The results of last Thursday’s referendum were momentous and will shape the future of our nation in a way no other vote in recent years has done. That is why I was so pleased that turnout was so high – 72% - the highest turnout of any election since 1992. This was the largest democratic engagement in any vote, and I am pleased the British people decided to come out and have their say. Here in Northumberland, the result was 55%-45% for leave.
As many of you will know, I campaigned for a leave result, and explained my reasons for doing so in the media, in my newsletter to residents, on my website, and in the various public debates held locally. The polls showed for weeks that the result would be close, and that the country was split, and in the end, almost half of the nation voted for a different outcome, so there is clearly work to be done to bring everyone together and to provide reassurance to those who have concerns about the future.
Disentangling the UK from 43 years of EU regulations will be no mean feat, and we need to ensure proper systems are in place to ensure an orderly withdrawal, which should take place with cool heads and determined minds.
A lot of people have been in touch since the result, to ask what happens next. I thought it would be helpful to set out my answers to the most commons questions:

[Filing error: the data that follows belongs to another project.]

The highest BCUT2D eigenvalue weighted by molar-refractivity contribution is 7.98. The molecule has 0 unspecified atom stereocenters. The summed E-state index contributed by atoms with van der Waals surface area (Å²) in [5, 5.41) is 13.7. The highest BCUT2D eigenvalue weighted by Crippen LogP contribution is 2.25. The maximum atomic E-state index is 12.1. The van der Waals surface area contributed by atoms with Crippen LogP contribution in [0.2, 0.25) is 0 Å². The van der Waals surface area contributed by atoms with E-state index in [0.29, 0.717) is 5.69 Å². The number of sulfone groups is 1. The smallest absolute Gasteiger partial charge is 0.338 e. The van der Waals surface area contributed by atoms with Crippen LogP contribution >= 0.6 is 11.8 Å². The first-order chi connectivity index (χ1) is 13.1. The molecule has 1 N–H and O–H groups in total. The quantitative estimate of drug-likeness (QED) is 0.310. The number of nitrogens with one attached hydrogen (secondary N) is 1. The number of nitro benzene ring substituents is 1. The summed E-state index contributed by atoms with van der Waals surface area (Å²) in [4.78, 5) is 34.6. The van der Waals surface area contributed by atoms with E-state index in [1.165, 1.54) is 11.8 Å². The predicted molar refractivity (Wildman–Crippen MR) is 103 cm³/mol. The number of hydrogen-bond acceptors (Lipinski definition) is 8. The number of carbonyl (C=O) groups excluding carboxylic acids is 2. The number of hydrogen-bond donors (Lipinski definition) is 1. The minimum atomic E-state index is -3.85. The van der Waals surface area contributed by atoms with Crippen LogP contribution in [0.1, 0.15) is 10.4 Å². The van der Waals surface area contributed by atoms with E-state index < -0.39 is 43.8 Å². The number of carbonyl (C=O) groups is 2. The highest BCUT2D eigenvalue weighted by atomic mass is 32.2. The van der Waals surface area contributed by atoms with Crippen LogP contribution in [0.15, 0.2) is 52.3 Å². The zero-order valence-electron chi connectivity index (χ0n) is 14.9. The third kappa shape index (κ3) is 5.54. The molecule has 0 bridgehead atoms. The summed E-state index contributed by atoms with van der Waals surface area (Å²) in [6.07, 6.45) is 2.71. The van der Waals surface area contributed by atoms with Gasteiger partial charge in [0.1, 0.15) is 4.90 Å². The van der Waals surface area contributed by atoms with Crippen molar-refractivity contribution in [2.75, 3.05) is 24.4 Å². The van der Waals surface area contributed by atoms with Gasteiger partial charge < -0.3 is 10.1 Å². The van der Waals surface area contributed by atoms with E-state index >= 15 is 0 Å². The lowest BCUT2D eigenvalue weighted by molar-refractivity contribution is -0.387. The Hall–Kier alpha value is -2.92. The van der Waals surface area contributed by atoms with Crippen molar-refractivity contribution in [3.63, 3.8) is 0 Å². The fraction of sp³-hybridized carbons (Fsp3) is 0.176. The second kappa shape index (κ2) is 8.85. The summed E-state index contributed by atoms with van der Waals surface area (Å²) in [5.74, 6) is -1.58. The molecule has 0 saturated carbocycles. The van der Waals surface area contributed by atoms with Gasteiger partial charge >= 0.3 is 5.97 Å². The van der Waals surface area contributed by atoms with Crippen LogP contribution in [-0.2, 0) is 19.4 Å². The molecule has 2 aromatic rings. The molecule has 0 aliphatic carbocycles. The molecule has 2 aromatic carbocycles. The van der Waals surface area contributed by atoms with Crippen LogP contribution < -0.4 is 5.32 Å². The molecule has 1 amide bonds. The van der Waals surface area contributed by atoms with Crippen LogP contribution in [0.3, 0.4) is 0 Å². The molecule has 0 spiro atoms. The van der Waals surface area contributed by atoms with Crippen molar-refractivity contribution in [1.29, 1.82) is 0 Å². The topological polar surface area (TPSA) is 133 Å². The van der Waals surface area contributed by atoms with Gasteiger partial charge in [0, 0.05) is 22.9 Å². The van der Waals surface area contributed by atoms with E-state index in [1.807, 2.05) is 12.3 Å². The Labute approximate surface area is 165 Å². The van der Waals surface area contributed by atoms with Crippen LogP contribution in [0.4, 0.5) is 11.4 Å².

Why is the ‘Leave’ campaign not leading the renegotiations?
Both campaigns – the remain and the leave camps – were made up of people from all political parties and none, with the aim of winning the referendum. The aim of the leave campaign was to campaign for a leave result. Neither campaign group was running for Government – the UK elected a Government last year. The leave campaign was campaigning for the UK’s elected Government to be responsible for ALL our laws, and that is what will happen once we have left the EU.
How do we leave the EU?
Under the terms of the Lisbon Treaty, member states must trigger ‘Article 50’ in order to start the process, which could take up to two years. It is up to that member state when they trigger Article 50. The Prime Minister has been very clear that it is up to the new Prime Minister when that happens. It is not for the EU to decide that timetable.
Some people have called for a second referendum – will this happen?
Many people have been in touch, very worried (understandably so) that Parliament might seek to overrule the democratic result of the referendum. Please rest assured this will not happen. The Prime Minister was very clear that the purpose of this referendum, was for the people to decide, once and for all, whether to continue to be members of the EU, or to leave. He was clear throughout there would be no second referendum. Democracy is a wonderful thing, but it is saddening how many seem to wish to dismiss it if it produces a result they dislike. The electorate have voted, and in numbers not seen in decades. We must respect their decision and focus on delivering the outcome that the majority voice chose in this, the oldest and most democratic nation in the world.